According to the above reasoning, existence can only be of two types: it is either eternal or it is created. But eternal existence is impossible since it would be unlimited and, thus, exist nowhere. Further, created existence is impossible since nothing is there to create it. Therefore, nothing exists.
His next point is that if anything does exist, we can’t know it, as summarized here:
Things seen are the objects of sight, and things heard are the objects of hearing. We accept things as real when we see them without hearing them and vice versa. So we would have to accept things as real when we think about them without seeing or hearing them. But this would mean believing in things like a chariot racing on the sea. Therefore reality is not the object of thought, and cannot be comprehended by it. [Ibid]
According to the above, we have several ways of perceiving things, and each is its own authority, independent of others. For example, I hear a dog barking and I accept its reality without seeing it. However, with my mental faculty of conception I can perceive something impossible, like a chariot racing on the sea. Since this faculty of perception is its own authority, it undermines the reliability of all types of perception which conflict with it. It thus makes our knowledge of existence impossible.
Finally, he argues that if anything can be known, it cannot be communicated, which is summarized here:
Speech can never exactly represent perceptible things, since it is different from them, and perceptibles are apprehended each by the one kind of organ, speech by another. Therefore if anything exists and is comprehended, it is incommunicable. [Ibid]
Gorgias’s point in the above is that there is a big gap between the sensory mechanisms by which we perceive external things, and the mental mechanisms by which we communicate through speech. They are each in their own realms, and because of this our speech has no real connection with the things that we perceive. Thus, if anything can be known, it cannot be communicated.
It is appropriate that this chapter end with the skeptical views of the Sophists. The Presocratic philosophers before them showed a remarkable amount of creativity as they tried to offer rational explanations of the physical world around them. Thales and his countrymen attempted to arrive at the fundamental stuff from which all physical things are made, suggesting that it might be water, the unbounded, or air. Others tried to find the unifying forces behind all change, suggesting that it might be fire, mathematical relations, forces of love and strife, and Mind. While this kind of intellectual creativity is all well and good, there comes a point that a reality check is needed, and the Sophists provided just that. Just because a theory is interesting, that by itself doesn’t mean it’s correct. Just because an argument is well structured and looks compelling, that doesn’t mean that its conclusion is correct. There’s no better illustration of that than Gorgias’s arguments in On Not Being, which are every bit as compelling as Parmenides’ arguments for the One.Gorgias recognized, though, that his argument was just an act of mental gymnastics. For the Sophists, argumentation is aimed at persuading people, not necessarily at discovering truth. The skeptical message of the Sophists is that we need to view philosophical and religious theories with suspicion. We also need to recognize the power that well-crafted arguments can have on us, for both good and ill.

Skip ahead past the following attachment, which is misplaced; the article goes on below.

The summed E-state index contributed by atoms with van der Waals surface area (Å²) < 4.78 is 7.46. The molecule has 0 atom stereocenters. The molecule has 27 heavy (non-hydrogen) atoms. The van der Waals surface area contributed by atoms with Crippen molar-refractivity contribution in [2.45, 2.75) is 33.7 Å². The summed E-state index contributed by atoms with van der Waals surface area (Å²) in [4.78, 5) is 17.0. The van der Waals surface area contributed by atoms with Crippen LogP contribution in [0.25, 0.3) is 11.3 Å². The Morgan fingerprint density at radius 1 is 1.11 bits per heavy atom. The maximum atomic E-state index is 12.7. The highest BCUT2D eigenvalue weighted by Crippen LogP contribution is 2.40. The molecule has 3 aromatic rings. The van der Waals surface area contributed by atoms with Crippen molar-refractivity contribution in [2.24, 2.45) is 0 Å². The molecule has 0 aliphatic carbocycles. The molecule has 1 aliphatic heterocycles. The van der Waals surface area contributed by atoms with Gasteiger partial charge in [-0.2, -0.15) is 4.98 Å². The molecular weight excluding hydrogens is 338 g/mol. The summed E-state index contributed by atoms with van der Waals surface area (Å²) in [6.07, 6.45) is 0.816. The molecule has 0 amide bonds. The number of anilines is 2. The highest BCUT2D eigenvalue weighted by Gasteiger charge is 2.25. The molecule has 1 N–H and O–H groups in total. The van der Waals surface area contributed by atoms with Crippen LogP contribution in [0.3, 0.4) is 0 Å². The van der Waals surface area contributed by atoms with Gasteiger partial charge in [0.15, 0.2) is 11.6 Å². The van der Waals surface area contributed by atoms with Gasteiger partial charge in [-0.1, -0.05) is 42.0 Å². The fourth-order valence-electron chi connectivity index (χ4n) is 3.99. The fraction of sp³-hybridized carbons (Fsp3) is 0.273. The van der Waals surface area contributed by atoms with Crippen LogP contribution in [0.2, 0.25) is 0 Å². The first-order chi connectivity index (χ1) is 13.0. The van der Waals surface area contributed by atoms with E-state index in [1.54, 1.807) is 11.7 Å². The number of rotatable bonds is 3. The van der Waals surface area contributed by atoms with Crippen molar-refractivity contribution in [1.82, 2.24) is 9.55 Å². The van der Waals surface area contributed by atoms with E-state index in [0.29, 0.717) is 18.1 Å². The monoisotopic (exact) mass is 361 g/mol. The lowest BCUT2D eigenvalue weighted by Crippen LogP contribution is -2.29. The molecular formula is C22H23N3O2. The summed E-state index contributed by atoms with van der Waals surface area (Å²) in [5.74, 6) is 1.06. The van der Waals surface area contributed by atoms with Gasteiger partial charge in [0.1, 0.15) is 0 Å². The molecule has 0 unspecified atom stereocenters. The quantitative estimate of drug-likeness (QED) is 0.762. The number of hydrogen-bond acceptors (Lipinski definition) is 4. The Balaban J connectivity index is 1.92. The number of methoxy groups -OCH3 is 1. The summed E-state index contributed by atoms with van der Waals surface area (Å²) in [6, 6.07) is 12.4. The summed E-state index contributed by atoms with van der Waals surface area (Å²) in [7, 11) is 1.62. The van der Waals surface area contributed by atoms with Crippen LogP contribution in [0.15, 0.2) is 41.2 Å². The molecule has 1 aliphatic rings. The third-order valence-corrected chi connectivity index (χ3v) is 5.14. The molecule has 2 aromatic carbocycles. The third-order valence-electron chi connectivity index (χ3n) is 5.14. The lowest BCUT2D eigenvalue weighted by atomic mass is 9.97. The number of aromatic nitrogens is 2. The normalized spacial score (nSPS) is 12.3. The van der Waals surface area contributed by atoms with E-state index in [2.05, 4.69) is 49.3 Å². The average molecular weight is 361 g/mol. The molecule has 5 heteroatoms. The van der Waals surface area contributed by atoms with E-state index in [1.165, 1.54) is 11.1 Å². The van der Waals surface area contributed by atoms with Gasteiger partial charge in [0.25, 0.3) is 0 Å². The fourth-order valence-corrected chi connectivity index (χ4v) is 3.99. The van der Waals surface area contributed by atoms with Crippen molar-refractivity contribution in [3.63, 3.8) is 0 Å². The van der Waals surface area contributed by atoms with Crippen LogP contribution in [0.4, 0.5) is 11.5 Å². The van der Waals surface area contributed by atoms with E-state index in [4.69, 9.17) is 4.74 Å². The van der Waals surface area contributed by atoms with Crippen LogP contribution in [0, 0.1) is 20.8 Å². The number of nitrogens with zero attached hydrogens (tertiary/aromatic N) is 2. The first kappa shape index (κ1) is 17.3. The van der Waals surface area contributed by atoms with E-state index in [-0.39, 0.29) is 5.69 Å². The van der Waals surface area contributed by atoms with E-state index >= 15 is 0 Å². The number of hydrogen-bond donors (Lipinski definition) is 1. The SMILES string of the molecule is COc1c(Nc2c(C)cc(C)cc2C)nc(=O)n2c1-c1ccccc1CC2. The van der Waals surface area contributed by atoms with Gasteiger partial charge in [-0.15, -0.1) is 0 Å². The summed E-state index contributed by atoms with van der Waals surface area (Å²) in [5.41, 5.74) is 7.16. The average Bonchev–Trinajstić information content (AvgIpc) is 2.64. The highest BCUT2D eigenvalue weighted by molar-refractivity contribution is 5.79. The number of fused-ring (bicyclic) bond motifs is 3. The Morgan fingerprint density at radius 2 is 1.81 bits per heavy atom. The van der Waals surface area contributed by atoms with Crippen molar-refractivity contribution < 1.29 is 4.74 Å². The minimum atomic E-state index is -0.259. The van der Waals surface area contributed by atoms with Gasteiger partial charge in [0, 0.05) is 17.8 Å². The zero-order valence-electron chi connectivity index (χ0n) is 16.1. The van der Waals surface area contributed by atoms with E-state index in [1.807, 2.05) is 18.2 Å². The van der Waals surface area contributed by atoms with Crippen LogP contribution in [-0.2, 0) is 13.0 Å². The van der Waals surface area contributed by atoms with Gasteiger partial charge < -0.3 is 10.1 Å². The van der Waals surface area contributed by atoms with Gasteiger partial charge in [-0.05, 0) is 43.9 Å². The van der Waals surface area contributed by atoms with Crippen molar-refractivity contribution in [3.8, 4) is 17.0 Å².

But the skepticism of the Sophists is not an end in itself. People have a built-in need to ask big questions like “where did everything come from,” and then offer far reaching answers to those questions. The next round of great philosophers – Socrates, Plato and Aristotle – offered some of the boldest and most influential views imaginable. All the while, though, the skepticism of the Sophists lurked in the shadows as a force that they had to reckon with.
READING 1: LUCIAN’S “PHILOSOPHERS FOR SALE”
Introduction: The following is from a satirical dialogue titled “Philosophers for Sale” written by the Roman writer Lucian (125-180 CE) which depicts the God Zeus auctioning off ancient Greece’s most famous philosophers to the highest bidder. The selections below include the sale of Pythagoras, Democritus, and Heraclitus. Each philosopher is asked to give a summary of his views to demonstrate his value to bidding customers.
Zeus: You there, put the benches in order, and get the place ready for the customers! You, bring in the goods and set them in a row, but brush them up a little first to make them look their best, and attract as many buyers as possible. You, Hermes, put up the lots, and welcome the buyers to the saleroom. We are pleased to announce a sale of philosophical characters of every class and variously assorted principles. Customers finding it inconvenient to pay cash down may give security for the amount of their purchase, and settle next year.
Hermes: They are coming in in crowds. We better begin immediately, so as not to keep them waiting.
Zeus: By all means let us do so.
Hermes: Whom do you want brought out first?
Zeus: That long-haired fellow, the Ionian. He looks rather an imposing dignitary.
Hermes: You there, Pythagoras, come down and let the gentlemen have a look at you. Gentlemen, the article I offer you is one of the best and most high-class character. Who buys? Who wants to soar above mere humanity? Who wants to understand the harmony of the universe, and live again after death?
Customer: He is rather grand to look at, certainly. But what exactly is his specialty?
Hermes: Why, arithmetic, astronomy, necromancy, geometry, music, magic. In short, I am offering you a topnotch wizard.
Customer: May I ask him a few questions?
Hermes: Please do, by all means.
Customer: What is your country?
Customer: Where were you educated?
Pythagoras: In Egypt, by the wise men of the place.
Customer: Come now, suppose I buy you, what will you teach me?